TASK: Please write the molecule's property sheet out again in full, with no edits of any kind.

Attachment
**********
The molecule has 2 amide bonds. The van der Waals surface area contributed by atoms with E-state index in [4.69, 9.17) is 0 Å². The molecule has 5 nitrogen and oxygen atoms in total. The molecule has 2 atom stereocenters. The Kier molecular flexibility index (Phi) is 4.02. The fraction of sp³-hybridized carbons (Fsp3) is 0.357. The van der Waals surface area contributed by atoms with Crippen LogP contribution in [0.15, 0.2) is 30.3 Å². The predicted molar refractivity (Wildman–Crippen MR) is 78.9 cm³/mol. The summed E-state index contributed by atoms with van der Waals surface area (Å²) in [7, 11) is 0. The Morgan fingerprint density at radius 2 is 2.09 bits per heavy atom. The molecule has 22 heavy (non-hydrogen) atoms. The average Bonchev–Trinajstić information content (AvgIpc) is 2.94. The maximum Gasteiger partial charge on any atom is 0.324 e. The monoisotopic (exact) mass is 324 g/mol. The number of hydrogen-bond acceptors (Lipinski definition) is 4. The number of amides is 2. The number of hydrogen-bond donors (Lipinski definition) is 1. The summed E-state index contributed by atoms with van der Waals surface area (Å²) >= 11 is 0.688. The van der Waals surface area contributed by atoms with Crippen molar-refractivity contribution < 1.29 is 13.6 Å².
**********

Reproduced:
The molecule has 2 amide bonds. The van der Waals surface area contributed by atoms with E-state index in [4.69, 9.17) is 0 Å². The molecule has 5 nitrogen and oxygen atoms in total. The molecule has 2 atom stereocenters. The Kier molecular flexibility index (Phi) is 4.02. The fraction of sp³-hybridized carbons (Fsp3) is 0.357. The van der Waals surface area contributed by atoms with Crippen LogP contribution in [0.15, 0.2) is 30.3 Å². The predicted molar refractivity (Wildman–Crippen MR) is 78.9 cm³/mol. The summed E-state index contributed by atoms with van der Waals surface area (Å²) in [7, 11) is 0. The Morgan fingerprint density at radius 2 is 2.09 bits per heavy atom. The molecule has 22 heavy (non-hydrogen) atoms. The average Bonchev–Trinajstić information content (AvgIpc) is 2.94. The maximum Gasteiger partial charge on any atom is 0.324 e. The monoisotopic (exact) mass is 324 g/mol. The number of hydrogen-bond acceptors (Lipinski definition) is 4. The number of amides is 2. The number of hydrogen-bond donors (Lipinski definition) is 1. The summed E-state index contributed by atoms with van der Waals surface area (Å²) >= 11 is 0.688. The van der Waals surface area contributed by atoms with Crippen molar-refractivity contribution < 1.29 is 13.6 Å².